John: Thank you. I've often knelt down to take pictures (as my grass stained trousers will testify) but lying down is a new experience.

Not sure whether I should ingest the cod liver oil or use it as embrocation!

Graham: Thank you. I'll expect you to demonstrate expertise in this area with your camera too :D

Frank: Thank you. And I shall try to stay out of the way of the Park Constabulary.

SPD: thanks; I'll take you up on the offer of the bean bag and would relish the daises and sun. But that was a very cheeky comment about the hoist!!
(don't put it away yet though - just in case)

Neil said...

Great photos there Trica. I find the low down/eye level shot very effective and pretty much always try and get at least some eye level shots of the animal I'm photographing, though thats not always possible of course!

Ive seen richard peters's photos before but not the blog so thanks for the link

Tricia said...

Thanks Neil. At least with (hopefully) dryer and warmer weather approaching it won't be too uncomfortable. And you're welcome re the link.

Jayne said...

You're photographs are always very good whether you're standing or lying Tricia
Jayne

Tricia said...

Aw Jayne - thank you.

Richard Peters said...

Great to see you getting in the low level practice...don't worry about other people thinking your crazy, it's the ones that think you have collapsed that you have to worry about (yep, I've had people come up asking me if I'm ok lol)!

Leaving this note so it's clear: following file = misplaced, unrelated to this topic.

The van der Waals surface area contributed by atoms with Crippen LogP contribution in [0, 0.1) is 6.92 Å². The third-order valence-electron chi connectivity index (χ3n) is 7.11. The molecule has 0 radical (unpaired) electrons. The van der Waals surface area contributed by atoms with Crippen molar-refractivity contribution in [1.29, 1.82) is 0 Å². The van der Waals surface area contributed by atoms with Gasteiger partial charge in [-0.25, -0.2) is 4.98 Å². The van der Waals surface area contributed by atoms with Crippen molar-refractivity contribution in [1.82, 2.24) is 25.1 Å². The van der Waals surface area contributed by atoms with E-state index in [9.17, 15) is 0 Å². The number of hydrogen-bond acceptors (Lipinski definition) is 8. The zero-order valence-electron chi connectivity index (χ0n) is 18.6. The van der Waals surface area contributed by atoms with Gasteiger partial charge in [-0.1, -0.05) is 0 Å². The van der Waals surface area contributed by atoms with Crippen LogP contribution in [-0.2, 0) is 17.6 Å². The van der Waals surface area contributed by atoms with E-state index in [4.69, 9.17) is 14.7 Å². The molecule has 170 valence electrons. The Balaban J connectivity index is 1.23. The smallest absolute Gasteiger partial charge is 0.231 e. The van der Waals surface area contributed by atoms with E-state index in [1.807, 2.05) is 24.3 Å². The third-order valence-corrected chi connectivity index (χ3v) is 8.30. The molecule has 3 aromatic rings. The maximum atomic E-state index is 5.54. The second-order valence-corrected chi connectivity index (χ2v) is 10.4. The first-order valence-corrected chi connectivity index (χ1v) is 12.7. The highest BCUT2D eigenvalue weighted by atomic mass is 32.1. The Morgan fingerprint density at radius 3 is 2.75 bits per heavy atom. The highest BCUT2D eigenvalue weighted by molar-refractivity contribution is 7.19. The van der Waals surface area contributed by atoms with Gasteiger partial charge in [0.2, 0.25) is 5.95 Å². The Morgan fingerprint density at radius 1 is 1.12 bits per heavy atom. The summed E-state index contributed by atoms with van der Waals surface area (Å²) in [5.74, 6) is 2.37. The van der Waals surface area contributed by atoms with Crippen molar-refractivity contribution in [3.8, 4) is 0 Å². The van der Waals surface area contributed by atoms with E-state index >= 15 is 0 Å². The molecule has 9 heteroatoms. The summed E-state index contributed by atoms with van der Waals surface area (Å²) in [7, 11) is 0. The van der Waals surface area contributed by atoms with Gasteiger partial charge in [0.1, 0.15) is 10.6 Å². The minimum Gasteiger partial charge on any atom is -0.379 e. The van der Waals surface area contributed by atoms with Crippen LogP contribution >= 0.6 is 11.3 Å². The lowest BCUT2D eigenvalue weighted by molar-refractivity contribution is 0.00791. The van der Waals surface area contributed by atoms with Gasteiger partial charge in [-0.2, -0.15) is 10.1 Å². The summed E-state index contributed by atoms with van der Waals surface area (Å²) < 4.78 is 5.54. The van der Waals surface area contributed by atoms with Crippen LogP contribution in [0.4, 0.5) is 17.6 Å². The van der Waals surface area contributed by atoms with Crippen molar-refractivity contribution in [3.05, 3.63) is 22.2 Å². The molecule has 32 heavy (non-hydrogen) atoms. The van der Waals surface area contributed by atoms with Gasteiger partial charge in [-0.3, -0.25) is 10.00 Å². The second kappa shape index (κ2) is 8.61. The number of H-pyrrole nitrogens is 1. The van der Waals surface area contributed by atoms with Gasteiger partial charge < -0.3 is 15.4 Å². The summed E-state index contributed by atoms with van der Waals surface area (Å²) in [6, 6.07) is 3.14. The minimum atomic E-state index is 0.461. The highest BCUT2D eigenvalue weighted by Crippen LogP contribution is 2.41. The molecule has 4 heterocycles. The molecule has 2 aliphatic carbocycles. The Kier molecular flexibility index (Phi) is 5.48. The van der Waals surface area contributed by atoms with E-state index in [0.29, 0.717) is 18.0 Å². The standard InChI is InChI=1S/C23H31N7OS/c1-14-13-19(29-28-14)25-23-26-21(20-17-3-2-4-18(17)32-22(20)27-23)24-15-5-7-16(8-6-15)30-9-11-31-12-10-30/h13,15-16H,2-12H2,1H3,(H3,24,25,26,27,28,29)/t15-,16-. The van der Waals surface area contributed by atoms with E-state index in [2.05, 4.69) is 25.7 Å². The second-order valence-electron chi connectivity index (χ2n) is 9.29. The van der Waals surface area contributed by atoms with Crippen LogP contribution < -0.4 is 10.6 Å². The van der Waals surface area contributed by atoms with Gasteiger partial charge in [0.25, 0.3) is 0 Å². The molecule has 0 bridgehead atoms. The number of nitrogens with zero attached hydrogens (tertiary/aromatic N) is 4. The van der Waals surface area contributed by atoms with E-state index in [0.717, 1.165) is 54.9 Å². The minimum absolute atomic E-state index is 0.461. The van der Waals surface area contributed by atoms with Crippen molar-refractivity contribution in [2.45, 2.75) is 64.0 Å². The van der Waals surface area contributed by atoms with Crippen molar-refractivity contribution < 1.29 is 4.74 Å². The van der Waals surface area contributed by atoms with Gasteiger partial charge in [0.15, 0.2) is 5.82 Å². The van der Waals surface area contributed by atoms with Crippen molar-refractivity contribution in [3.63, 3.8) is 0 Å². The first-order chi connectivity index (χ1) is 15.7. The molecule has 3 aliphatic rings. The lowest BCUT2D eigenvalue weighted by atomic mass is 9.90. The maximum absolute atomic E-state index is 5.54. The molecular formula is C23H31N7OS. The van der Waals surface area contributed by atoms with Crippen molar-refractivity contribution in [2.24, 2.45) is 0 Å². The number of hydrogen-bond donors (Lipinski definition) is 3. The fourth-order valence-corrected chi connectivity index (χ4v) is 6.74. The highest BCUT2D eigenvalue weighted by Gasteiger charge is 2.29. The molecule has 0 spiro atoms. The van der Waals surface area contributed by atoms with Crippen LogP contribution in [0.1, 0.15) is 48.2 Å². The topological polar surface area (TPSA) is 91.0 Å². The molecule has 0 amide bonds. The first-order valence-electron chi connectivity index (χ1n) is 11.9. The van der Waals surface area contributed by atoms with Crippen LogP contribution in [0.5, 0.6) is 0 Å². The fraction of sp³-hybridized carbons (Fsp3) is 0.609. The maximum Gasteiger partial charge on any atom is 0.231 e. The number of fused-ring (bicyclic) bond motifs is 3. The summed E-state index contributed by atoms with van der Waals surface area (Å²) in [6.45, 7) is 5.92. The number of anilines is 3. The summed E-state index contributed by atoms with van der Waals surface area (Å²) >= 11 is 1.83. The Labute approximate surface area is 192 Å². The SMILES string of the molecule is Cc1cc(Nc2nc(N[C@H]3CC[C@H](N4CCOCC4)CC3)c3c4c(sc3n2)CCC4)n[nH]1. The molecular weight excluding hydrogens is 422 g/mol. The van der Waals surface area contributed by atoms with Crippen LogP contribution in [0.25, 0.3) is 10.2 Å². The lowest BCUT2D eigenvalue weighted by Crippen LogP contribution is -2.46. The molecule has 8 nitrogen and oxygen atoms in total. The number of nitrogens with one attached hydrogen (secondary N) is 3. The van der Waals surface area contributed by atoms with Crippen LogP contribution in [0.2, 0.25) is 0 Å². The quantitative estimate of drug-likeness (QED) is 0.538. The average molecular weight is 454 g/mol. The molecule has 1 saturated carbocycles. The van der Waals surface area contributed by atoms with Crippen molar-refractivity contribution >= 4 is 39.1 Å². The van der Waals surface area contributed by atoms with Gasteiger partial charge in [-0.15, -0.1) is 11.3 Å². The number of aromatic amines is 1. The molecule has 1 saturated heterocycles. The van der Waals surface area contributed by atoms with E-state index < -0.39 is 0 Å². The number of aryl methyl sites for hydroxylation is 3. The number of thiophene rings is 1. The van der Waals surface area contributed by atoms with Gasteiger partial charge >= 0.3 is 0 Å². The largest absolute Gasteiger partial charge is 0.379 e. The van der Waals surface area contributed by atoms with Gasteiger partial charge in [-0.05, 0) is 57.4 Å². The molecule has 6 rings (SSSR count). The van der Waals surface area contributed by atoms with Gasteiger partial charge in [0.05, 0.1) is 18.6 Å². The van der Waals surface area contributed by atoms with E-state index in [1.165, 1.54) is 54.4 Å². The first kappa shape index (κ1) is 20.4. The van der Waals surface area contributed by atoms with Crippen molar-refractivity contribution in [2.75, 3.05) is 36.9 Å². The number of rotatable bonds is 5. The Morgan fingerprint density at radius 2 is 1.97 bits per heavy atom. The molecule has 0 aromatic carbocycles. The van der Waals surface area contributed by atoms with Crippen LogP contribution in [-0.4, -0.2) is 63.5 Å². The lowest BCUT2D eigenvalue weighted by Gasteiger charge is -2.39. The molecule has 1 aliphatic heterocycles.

Tricia said...

Nice one Richard - hadn't thought of that; good to know people are concerned though.

Should have used that as an excuse for some of the less sharp pics today - Lol

ShySongbird said...

Lovely photos again Tricia and amusing post too. You were very brave not only with the prospect of having to get up once you were down, but also with not worrying about onlookers, especially with onlookers watching as you were trying to get up if you follow me...!!!

Tricia said...

Hi SS: I certainly do follow you; I was glad not too many people were around to witness my antics!

mick said...

I like the new angles for the photos. If you ever find a way to get way down like that out in the middle of a swamp with several inches of water please let me know! That's the one place I am still trying to find a way around!

Roy said...

Laying in the grass Tricia, well what can I say.! {:)

The Red Crested Pochard images are absolutely brilliant, well done. Another duck I have not got close to as yet. Superb job.

holdingmoments said...

It does make a big difference when shots are at a low angle; not always easy though.
The Mallard head and shoulders along with the second Red Crested Pochard shot are my favourites there.
Have a good Easter.

Little Brown Job said...

Thanks for sharing that web site, some great advice on there. Shooting low really makes a difference, especially on the water. Love the shots of the Porchard.

Tricia said...

Mick: how about a raft? Sorry but I haven't much experience of swamps around me Lol

Roy: I know! Whatever next!! And thanks; the RC Pochards are strange birds with those big heads!

Keith: Quite a difference to see birds at "their own" level. Mallard heads are so photogenic. some sun would be nice to really bring the colours out though. I'd have like the shot of the RC Pochard to have been a bit sharper though.

Paul: Thanks. Richard has some great advice and hints so a site well worth following.

Joe said...

Great Grebe photos Tricia. I'd love to see a Reed Bunting again. Have a good easter, and enjoy the quicksilver bird challenge if you are taking part

Anonymous said...

Great photo's of the Pochard from a birds eye view.

Paul.

Tricia said...

Hi Joe: thanks. Reed Buntings are such songful birds! Good Easter to you and yes, I hope to take up the challenge!

Paul: thanks :)